Identifying latent profiles of psilocybin use

Gray, Bethany A., author
Rickard, Kathryn, advisor
Prince, Mark, advisor
Fidler, Deborah, committee member
Tompkins, Sara Anne, committee member
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Psilocybin, the hallucinogenic substance found in some mushrooms, may have medicinal and therapeutic uses. As such, it is garnering pronounced interest from the scientific community and general public. It is likely that psilocybin is on a trajectory to become more acceptable and sought out by researchers and individuals interested in its potential benefits. Traditionally, psilocybin has been used in does large enough to produce hallucinogenic effects; however, there are some reports of beneficial outcomes of psilocybin use with particularly small (i.e., micro) doses. It is likely that there are different patterns of psilocybin use, including using psilocybin in different dosages, frequencies, and for differing purposes, which have yet to be described in the literature. Thus, I sought to determine whether or not there are identifiable psilocybin use patterns of psilocybin use, to describe their defining characteristics, and test for differences on other important constructs, e.g., benefits, consequences, and reasons for use. This research uses mixture modeling to identify latent profiles of psilocybin use in a large population of adults endorsing lifetime psilocybin. Data for this project was sourced anonymously from subreddit community sites. I found three profiles indicated by frequency and quantity of psilocybin use. Auxiliary testing was used to evaluate differences among the profiles. The Chipper Profile (n =118) was associated with approximately 1-4 annual uses and between 0.75g and 1.0g dosages of dehydrated, psilocybin containing mushrooms. The Tripper Profile (n =428) was associated with a slightly higher psilocybin use frequency as the Chipper Profile (2 and 6 times annually), and self-reported dosages between 2 and 4g. The Microdose Profile (n =118), was related to substantively higher psilocybin use frequencies than the other two profiles (between 2 - 4 times a week) and a lower range of preferred dosages (between 0.25g - 0.75g). The profiles differed in the total number reasons participants reported having for their psilocybin use and the total number of benefits they reported experiencing. This can potentially be understood in relation to psilocybin use expectancies and motives to use. Additionally, every profile was associated with a low number of psilocybin use consequences, but the profiles did not significantly differ on this measure. Psilocybin seems to be distinct from other substances in that use frequency and quantity do not appear to impact one's risk of experiencing undesirable consequences of use. Further research is required to identify risk and protective factors for negative outcomes, as well as those that optimize the one's likelihood of experiencing psilocybin use benefits.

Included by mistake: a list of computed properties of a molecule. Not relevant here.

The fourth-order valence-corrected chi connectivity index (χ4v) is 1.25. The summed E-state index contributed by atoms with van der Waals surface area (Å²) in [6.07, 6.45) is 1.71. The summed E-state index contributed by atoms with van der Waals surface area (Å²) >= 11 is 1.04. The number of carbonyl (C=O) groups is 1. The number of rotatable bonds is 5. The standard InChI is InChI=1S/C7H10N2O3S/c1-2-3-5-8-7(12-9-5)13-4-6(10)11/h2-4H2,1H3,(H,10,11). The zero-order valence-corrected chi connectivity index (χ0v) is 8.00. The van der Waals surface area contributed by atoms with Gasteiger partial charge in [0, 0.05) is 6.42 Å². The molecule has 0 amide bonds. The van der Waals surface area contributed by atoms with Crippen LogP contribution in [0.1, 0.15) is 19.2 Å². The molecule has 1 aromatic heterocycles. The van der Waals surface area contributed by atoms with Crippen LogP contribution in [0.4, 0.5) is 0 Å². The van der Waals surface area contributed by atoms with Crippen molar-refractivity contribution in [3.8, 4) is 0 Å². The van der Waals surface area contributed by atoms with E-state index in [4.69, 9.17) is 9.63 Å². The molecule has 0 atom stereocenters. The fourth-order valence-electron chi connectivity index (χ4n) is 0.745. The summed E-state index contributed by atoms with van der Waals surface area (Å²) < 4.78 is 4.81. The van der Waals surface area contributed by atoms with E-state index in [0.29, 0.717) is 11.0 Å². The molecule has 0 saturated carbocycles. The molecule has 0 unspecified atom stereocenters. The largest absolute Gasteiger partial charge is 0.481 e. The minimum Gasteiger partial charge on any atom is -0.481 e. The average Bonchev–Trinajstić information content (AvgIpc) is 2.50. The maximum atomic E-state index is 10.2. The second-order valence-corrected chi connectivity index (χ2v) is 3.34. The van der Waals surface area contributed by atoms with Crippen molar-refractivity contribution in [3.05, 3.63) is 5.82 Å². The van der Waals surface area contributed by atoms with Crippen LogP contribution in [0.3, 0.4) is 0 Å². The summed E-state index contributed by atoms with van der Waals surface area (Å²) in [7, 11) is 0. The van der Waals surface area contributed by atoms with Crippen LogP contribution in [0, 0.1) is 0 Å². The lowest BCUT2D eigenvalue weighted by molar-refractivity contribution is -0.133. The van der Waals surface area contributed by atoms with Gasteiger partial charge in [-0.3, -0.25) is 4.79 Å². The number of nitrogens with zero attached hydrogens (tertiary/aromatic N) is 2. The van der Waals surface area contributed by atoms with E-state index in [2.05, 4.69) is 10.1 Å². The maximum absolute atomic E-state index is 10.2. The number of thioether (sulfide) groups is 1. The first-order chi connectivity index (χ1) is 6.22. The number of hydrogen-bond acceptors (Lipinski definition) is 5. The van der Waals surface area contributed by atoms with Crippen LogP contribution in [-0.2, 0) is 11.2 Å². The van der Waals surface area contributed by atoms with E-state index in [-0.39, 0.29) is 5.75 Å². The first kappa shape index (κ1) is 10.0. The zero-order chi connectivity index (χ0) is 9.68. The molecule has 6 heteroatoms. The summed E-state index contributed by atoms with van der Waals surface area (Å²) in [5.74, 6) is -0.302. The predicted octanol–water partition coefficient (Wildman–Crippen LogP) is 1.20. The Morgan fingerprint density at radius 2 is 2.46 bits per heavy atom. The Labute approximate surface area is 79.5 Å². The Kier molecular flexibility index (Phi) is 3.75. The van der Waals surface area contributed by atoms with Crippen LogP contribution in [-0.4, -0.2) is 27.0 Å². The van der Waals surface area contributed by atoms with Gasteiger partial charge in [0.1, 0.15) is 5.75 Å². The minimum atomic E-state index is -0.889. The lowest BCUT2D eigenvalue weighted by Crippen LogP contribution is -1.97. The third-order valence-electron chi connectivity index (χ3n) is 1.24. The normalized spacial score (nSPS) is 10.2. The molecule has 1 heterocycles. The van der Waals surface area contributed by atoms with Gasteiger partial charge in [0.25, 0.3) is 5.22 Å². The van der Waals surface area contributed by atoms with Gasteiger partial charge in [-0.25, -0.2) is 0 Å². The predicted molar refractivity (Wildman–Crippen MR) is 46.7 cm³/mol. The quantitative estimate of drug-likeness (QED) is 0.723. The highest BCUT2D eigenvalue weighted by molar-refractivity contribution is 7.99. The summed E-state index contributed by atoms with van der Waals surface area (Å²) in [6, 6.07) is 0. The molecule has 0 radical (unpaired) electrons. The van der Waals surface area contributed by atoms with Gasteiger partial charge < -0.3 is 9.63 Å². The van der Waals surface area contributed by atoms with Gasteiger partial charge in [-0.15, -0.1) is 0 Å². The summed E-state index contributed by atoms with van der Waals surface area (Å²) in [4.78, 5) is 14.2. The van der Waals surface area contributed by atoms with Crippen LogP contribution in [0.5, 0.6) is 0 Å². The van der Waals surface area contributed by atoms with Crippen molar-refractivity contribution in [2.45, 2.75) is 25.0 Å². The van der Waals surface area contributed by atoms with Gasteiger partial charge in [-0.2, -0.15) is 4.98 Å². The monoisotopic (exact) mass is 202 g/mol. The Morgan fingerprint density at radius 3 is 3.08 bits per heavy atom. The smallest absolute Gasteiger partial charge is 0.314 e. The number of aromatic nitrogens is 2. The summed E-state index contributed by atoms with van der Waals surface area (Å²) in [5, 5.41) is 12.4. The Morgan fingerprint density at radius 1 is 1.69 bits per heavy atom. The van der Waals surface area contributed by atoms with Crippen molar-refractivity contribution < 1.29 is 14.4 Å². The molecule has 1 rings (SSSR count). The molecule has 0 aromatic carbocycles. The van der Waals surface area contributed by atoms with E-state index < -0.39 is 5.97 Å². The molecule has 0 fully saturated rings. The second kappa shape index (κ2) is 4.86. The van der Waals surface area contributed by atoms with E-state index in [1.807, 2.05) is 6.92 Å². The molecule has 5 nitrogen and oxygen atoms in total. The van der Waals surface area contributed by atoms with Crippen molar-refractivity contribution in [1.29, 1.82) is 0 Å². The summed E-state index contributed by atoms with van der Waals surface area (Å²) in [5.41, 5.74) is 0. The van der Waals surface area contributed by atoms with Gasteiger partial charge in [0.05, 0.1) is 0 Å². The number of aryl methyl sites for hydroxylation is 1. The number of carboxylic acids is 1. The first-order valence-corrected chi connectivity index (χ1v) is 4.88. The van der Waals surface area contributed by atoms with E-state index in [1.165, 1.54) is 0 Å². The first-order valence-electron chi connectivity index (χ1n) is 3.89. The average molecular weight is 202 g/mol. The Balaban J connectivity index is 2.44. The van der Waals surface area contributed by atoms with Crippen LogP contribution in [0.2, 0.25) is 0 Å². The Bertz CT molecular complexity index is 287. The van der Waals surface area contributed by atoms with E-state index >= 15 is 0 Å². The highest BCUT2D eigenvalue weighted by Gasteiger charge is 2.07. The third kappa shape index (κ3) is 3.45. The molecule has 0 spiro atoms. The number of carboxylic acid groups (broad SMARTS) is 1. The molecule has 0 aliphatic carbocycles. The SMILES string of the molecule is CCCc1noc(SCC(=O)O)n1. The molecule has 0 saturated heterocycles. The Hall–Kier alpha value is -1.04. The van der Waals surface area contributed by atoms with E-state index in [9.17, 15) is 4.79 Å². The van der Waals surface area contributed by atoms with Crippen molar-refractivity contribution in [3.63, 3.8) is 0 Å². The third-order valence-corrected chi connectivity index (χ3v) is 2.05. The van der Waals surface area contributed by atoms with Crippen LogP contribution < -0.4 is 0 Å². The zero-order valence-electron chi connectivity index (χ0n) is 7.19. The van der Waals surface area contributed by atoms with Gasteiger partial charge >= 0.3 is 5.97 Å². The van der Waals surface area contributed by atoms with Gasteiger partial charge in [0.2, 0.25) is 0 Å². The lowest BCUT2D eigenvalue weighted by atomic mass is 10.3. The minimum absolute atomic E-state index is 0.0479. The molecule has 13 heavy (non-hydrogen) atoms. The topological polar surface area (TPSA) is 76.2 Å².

2023 Spring.
Includes bibliographical references.
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